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I'm about to publish an update to my app on the Mac AppStore and wanted to check for sandbox violations. Compiled my app with entitlements and code-signed it... it's running, Activity Monitor confirms it is using a sandboxed enviroment.

My problem is Console is not showing any line coming from sandboxd. Even if I deliberately simulate a violation: like disabling user-selected file read/write access and trying to open a file, the OpenPanel never shows up (I imagine sandbox blocks it) but Console never shows a line reporting it. The only line I get if I search the Console for "sandboxd" is one telling something about an unknown POSIXSpawnInterface.

My doubts/questions are:

1) (removed!)

2) If my app is able to do whatever I need it to do (I open MIDI inputs so I had to include a temporary exception entitlement for mach-global access) does it mean that I'm ok with sandboxing it even if console is not reporting any violations?!

3) My app search for a file (an app bundle) by querying the system for the path via its application id (the one which reads like com.company.appname) then I use NSBundle to retrieve just the version of it. Do these operations need a temporary exception entitlement for read-only file access to the Application folder (actually I don't know the exact path because it depends on where the user installed the app)?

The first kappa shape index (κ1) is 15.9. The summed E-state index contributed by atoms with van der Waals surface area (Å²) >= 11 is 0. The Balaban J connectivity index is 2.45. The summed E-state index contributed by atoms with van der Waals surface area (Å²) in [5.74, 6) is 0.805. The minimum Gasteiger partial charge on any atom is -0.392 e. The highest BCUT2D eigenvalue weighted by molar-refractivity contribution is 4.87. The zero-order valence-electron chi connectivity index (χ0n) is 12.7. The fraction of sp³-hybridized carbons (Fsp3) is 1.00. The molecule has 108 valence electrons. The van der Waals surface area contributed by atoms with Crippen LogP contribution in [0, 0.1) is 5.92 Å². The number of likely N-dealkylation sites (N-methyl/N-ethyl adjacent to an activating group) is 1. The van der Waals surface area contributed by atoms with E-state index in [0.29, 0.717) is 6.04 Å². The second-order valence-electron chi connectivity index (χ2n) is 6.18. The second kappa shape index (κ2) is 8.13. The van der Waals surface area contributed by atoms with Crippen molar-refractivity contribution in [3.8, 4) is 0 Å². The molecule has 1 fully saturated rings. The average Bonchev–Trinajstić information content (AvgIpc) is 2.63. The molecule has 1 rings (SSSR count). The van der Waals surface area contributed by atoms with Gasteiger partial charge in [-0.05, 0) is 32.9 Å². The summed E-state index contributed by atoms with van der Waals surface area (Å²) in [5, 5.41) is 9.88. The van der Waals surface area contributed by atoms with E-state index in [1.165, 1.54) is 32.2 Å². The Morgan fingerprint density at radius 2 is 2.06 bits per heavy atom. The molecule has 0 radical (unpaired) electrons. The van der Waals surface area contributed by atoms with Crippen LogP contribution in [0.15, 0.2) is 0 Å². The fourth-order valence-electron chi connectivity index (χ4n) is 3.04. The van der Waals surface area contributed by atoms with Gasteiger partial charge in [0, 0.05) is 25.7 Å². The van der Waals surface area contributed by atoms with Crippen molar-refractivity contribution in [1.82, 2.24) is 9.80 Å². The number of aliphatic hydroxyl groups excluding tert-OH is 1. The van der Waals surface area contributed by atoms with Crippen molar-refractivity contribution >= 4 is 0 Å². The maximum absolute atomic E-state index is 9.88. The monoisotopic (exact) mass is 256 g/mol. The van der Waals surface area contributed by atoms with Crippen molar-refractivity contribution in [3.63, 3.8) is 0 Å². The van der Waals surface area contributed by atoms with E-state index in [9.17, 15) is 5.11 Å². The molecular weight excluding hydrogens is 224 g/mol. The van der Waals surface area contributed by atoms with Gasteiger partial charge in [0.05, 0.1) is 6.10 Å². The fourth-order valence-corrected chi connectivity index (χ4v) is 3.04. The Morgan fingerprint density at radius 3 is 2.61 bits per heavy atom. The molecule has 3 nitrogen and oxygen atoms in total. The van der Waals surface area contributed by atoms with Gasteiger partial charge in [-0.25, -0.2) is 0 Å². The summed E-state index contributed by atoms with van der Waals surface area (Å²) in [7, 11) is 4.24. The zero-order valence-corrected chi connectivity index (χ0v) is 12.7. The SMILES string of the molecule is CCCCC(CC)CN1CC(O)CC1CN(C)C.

Thank you in advance for the suggestions you'll be able to provide. Regards, Peter.

share|improve this question
Which version of OS X are you running on? – Dov May 29 '12 at 14:01
You really shouldn't cram multiple questions into one question. For 1), it's possible you're just doing the wrong tests. If you try to open a file with user-selected file read/write access disabled, I think it doesn't even get far enough for sandboxd to block it. Instead, try just opening some file outside of the sandbox with open/fopen/-dataWithContentsOfURL:/whatever and see if that does it. – abarnert May 30 '12 at 0:53
For 2), if your app isn't violating anything, of course you won't see any violations (although there are some bugs in sandboxd and powerboxd that mean that isn't always true…). So if you see no violations, yes, it's perfectly possible that you're OK with sandboxing. – abarnert May 30 '12 at 0:54
For 3), you're not supposed to be able to do this. Of course a temporary exception entitlement for read-only on / will work, but nothing short of that. The right answer is to ask the user to locate the file you want to open via an NSOpenPanel. Yes, even if you know where the file is, you have to ask the user. You can make the NSOpenPanel look like a "confirmation dialog" (specify an initial URL, and add a delegate that doesn't accept anything else). And if they're on 10.7.3+, you can persist that access after first run in an app-scoped bookmark. But you do have to ask. – abarnert May 30 '12 at 0:56
@Dov: I tried that on 10.7.4 but I'm testing the app both on 10.8 and good old 10.6.8. – Peter May 30 '12 at 9:11

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